Home Politics Supreme Court declares electoral bonds to be “unconstitutional” shortly before elections

Supreme Court declares electoral bonds to be “unconstitutional” shortly before elections

Supreme Court declares electoral bonds to be “unconstitutional” shortly before elections

The electoral bonds programme was declared “unconstitutional” by the Supreme Court on Thursday, setting in motion a historic ruling. A five-judge Constitution Bench rendered the decision, which comes only months before the Lok Sabha elections and ends a controversial political fundraising scheme that has been questioned from the start.

The State Bank of India (SBI), the bank issuing the bonds, was ordered by the Supreme Court to stop doing so immediately. “Electoral bonds scheme is violative of Article 19(1)(a) and unconstitutional. Amendment to Companies Act are unconstitutional. The issuing bank shall forthwith stop the issue of electoral bonds,” the Chief Justice of India, DY Chandrachud, declared in the ruling.

From the scheme’s interim ruling in 2019 till the present, the top court has directed SBI to give the Election Commission of India (ECI) comprehensive records of all electoral bond donations received by political parties.

Within three weeks, SBI is supposed to provide detailed data to the ECI. The Supreme Court has directed the ECI to post the information on its official website as soon as it is gathered, guaranteeing openness and public access to the data.

“SBI shall furnish the details of donations through electoral bonds and the details of the political parties which received the contributions. SBI shall furnish the details of electoral bonds encashed by the political parties. SBI shall submit the details to the ECI in three weeks and ECI shall publish these details on the website,” the Chief Justice stated.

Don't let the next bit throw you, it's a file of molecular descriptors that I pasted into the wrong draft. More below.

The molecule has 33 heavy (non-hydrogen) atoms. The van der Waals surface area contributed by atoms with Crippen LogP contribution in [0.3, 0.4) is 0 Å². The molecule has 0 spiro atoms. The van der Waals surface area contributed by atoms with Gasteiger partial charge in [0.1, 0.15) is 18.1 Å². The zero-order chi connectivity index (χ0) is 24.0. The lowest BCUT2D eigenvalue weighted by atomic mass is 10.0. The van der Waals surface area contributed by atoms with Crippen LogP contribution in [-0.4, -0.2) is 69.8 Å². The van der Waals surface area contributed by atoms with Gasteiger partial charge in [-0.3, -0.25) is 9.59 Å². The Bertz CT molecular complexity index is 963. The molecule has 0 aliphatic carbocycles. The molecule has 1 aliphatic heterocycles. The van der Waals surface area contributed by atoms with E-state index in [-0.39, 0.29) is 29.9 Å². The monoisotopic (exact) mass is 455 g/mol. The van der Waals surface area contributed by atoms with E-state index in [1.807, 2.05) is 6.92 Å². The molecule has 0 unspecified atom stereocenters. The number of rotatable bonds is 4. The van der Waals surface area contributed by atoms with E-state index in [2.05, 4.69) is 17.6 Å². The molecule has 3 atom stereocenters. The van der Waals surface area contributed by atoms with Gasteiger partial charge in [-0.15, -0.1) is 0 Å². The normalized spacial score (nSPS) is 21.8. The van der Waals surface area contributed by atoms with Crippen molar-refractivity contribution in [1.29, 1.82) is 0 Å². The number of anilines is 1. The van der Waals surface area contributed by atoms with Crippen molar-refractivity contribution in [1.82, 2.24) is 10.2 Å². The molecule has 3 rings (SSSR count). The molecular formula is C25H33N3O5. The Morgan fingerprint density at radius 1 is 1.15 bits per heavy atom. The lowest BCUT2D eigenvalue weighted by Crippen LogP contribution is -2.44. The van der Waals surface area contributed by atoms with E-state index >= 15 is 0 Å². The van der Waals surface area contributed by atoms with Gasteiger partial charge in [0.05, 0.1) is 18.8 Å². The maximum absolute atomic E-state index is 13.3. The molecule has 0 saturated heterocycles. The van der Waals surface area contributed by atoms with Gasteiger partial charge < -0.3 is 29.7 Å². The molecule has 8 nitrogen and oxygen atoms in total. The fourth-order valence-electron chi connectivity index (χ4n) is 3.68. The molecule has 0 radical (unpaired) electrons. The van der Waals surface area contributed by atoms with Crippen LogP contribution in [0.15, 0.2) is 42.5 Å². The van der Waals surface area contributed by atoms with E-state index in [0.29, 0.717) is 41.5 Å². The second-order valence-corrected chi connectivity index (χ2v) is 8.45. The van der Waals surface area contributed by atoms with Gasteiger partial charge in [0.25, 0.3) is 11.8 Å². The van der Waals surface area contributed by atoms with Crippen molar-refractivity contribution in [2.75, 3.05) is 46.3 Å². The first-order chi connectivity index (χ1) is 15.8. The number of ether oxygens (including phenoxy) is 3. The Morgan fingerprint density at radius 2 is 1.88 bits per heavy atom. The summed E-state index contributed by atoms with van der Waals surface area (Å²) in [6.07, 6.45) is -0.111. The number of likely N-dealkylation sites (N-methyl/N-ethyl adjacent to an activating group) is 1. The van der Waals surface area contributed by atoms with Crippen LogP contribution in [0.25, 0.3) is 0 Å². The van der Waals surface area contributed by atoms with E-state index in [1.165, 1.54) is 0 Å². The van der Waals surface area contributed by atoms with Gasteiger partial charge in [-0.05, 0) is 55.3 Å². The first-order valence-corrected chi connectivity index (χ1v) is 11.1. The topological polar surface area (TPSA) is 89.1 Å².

electoral bonds
Image: Adda24*7

Objective behind the introduction of electoral bonds

The goal of the 2018 introduction of the electoral bonds programme was to improve political donation transparency. Critics countered that the scheme’s anonymity encouraged corruption and threw off the fair playing field for political parties.

The Finance Act of 2017, which established the electoral bonds programme, underwent modifications that three petitioners had brought to the Supreme Court. Their argument was that the citizens’ right to know is violated and political finance openness is diminished by the secrecy surrounding these bonds. They said that shell businesses are permitted to contribute to the programme.

The programme is supported by the central government, which claims it guarantees that only legal funds are used to finance politics through the appropriate banking channels. They said that by hiding their names, funders are shielded from political parties’ reprisal.

However, the court expressed reservations about the scheme’s legalisation of party payments and questioned the government about its “selective anonymity” during the hearing. The bench also questioned the removal of the cap on corporate donations to political parties, which allowed them to make larger contributions than they had previously.

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